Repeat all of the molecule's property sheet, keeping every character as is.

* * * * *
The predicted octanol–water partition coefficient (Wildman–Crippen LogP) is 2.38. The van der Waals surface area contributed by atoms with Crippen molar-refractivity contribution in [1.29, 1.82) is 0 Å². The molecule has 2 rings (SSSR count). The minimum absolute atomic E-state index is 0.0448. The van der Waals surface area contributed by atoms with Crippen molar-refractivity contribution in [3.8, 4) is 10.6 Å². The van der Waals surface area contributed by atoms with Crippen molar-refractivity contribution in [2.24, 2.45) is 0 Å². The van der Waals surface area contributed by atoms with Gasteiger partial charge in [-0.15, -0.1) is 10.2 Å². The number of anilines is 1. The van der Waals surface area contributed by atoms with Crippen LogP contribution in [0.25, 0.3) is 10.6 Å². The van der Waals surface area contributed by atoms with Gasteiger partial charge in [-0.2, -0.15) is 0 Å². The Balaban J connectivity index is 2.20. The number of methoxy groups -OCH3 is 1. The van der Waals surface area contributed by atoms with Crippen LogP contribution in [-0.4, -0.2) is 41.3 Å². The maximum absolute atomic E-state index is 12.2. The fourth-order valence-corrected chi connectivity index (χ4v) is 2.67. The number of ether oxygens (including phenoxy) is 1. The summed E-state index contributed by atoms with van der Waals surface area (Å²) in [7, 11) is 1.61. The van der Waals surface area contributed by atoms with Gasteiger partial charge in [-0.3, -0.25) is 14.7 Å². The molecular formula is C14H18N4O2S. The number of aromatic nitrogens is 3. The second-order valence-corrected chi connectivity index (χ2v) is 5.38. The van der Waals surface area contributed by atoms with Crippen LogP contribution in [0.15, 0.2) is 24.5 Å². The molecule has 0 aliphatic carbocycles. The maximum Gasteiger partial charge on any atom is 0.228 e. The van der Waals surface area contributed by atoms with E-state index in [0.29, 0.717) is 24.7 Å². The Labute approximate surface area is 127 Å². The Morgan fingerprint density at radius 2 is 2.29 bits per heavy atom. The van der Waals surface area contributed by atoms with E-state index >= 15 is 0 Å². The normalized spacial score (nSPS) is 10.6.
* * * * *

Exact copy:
The predicted octanol–water partition coefficient (Wildman–Crippen LogP) is 2.38. The van der Waals surface area contributed by atoms with Crippen molar-refractivity contribution in [1.29, 1.82) is 0 Å². The molecule has 2 rings (SSSR count). The minimum absolute atomic E-state index is 0.0448. The van der Waals surface area contributed by atoms with Crippen molar-refractivity contribution in [3.8, 4) is 10.6 Å². The van der Waals surface area contributed by atoms with Crippen molar-refractivity contribution in [2.24, 2.45) is 0 Å². The van der Waals surface area contributed by atoms with Gasteiger partial charge in [-0.15, -0.1) is 10.2 Å². The number of anilines is 1. The van der Waals surface area contributed by atoms with Crippen LogP contribution in [0.25, 0.3) is 10.6 Å². The van der Waals surface area contributed by atoms with Gasteiger partial charge in [-0.2, -0.15) is 0 Å². The Balaban J connectivity index is 2.20. The number of methoxy groups -OCH3 is 1. The van der Waals surface area contributed by atoms with Crippen LogP contribution in [-0.4, -0.2) is 41.3 Å². The maximum absolute atomic E-state index is 12.2. The fourth-order valence-corrected chi connectivity index (χ4v) is 2.67. The number of ether oxygens (including phenoxy) is 1. The summed E-state index contributed by atoms with van der Waals surface area (Å²) in [7, 11) is 1.61. The van der Waals surface area contributed by atoms with Gasteiger partial charge in [-0.3, -0.25) is 14.7 Å². The molecular formula is C14H18N4O2S. The number of aromatic nitrogens is 3. The second-order valence-corrected chi connectivity index (χ2v) is 5.38. The van der Waals surface area contributed by atoms with Crippen LogP contribution in [0.15, 0.2) is 24.5 Å². The molecule has 0 aliphatic carbocycles. The maximum Gasteiger partial charge on any atom is 0.228 e. The van der Waals surface area contributed by atoms with E-state index in [0.29, 0.717) is 24.7 Å². The Labute approximate surface area is 127 Å². The Morgan fingerprint density at radius 2 is 2.29 bits per heavy atom. The van der Waals surface area contributed by atoms with E-state index >= 15 is 0 Å². The normalized spacial score (nSPS) is 10.6.